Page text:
Wherever there is mention of loss under a particular head for the current year which is sought to be set off against the income under the same head or other heads of the income for that very year, the words “cannot be” and “has not been” have been brought into play. The words, “cannot be” and “has not been” used in the present tense in section 32(2) suggest that the reference to depreciation allowance under section 32(1), which could not be adjusted due to inadequacy of profits, is for the current year alone starting from assessment year 2002-03 onwards. The brought forward unabsorbed depreciation of earlier years cannot be included within the scope of section 32(2).

In section 32(2) the depreciation allowance for the current year to which full effect cannot be given due to the paucity of profits, has been referred to as “unabsorbed depreciation allowance”. Such unabsorbed depreciation allowance for the assessment years 1997-98 to 2001-02 strictly comes under section 32(2) as “unabsorbed depreciation allowance”. As the language of this deeming provision does not talk of any brought forward “unabsorbed depreciation allowance” or depreciation allowance which could not be given effect to in the earlier years that resultantly became part of section 32(2), there is no question of expanding the scope of the legal fiction.

The purpose of a legal fiction in section 32(2) is to make the unabsorbed carried forward depreciation partake of the same character as the current depreciation in the following year. In other words the object of the provision is to treat the whole or part of the depreciation allowance under section 32(1), which could not be adjusted in the first year, as the current depreciation under section 32(1) in the second year. In the second year, such depreciation of first year becomes part and parcel of depreciation under section 32(1) of the second year. If again in the second year, the total of depreciation under section 32(1) (including the amount of allowance which came from first year and became depreciation under section 32(1) in the second year) cannot be absorbed, it shall become current depreciation for the third year to be dealt with in the same manner as the amount of depreciation in the third year and so on. Once the unabsorbed depreciation for the first year is given the character of current depreciation in the second year, the purpose of section 32(2) is fulfilled. The “unabsorbed depreciation allowance” of the period after substitution by the Finance (No. 2) Act, 1996 cannot be given the character of current depreciation in the assessment years after substitution with effect from April 1, 2002.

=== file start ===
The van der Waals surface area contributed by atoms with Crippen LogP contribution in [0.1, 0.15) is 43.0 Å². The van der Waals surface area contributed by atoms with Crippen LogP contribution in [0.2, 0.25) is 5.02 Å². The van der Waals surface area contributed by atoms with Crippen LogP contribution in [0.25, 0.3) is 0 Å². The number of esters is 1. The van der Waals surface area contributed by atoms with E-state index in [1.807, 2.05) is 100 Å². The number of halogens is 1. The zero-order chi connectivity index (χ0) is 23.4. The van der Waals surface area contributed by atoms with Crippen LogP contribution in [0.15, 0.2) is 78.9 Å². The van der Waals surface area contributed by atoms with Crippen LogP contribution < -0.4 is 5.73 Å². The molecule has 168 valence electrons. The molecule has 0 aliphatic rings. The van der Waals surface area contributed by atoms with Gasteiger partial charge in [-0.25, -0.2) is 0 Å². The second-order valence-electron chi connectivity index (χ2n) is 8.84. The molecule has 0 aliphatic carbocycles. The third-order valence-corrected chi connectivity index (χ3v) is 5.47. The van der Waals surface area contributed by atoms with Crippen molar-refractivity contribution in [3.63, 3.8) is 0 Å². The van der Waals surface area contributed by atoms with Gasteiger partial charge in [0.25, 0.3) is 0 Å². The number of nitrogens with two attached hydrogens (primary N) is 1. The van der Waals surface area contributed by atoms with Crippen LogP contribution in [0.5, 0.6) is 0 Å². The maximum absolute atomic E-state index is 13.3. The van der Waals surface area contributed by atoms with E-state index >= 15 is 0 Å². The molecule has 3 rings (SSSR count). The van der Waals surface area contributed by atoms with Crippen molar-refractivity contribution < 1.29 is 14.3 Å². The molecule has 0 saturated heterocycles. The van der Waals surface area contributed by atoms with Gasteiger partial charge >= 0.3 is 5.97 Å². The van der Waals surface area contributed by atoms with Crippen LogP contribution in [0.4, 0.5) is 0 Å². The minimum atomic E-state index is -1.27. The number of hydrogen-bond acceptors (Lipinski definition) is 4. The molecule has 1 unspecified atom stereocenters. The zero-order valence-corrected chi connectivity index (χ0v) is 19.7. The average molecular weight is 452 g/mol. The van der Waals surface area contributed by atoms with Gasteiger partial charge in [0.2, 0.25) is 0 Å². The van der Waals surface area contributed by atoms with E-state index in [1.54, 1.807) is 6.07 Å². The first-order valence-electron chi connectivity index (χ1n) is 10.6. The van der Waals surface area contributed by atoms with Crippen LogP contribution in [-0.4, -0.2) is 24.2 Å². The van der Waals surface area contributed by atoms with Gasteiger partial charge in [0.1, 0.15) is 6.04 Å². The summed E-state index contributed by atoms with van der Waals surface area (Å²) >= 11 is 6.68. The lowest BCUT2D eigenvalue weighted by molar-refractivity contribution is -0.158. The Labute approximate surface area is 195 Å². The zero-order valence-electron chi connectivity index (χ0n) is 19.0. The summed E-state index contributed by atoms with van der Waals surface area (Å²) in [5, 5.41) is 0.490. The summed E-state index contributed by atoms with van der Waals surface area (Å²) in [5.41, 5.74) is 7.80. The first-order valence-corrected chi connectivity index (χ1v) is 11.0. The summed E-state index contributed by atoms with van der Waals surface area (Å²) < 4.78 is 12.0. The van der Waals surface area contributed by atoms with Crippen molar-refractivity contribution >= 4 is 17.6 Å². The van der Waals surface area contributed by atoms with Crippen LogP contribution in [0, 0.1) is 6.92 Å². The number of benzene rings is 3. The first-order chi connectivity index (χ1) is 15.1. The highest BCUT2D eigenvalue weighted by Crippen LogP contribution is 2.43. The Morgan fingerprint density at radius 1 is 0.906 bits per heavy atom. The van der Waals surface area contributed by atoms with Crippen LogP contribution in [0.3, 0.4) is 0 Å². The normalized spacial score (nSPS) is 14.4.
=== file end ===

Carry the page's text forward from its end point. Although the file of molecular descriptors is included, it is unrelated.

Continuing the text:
CIT v. Mother India Refrigeration Industries P. Ltd. [1985] 155 ITR 711 (SC) relied on.

Therefore, the law prevailing as on the 1st April of the assessment year 2002-03 and subsequent years does not permit the brought forward un-absorbed depreciation allowance of the period after substitution by the Finance (No. 2) Act, 1996 to assume the character of depreciation under section 32(1) in these assessment years.

If there is both repeal of the old provision and simultaneous insertion of a new provision in its place, it is called “substitution”.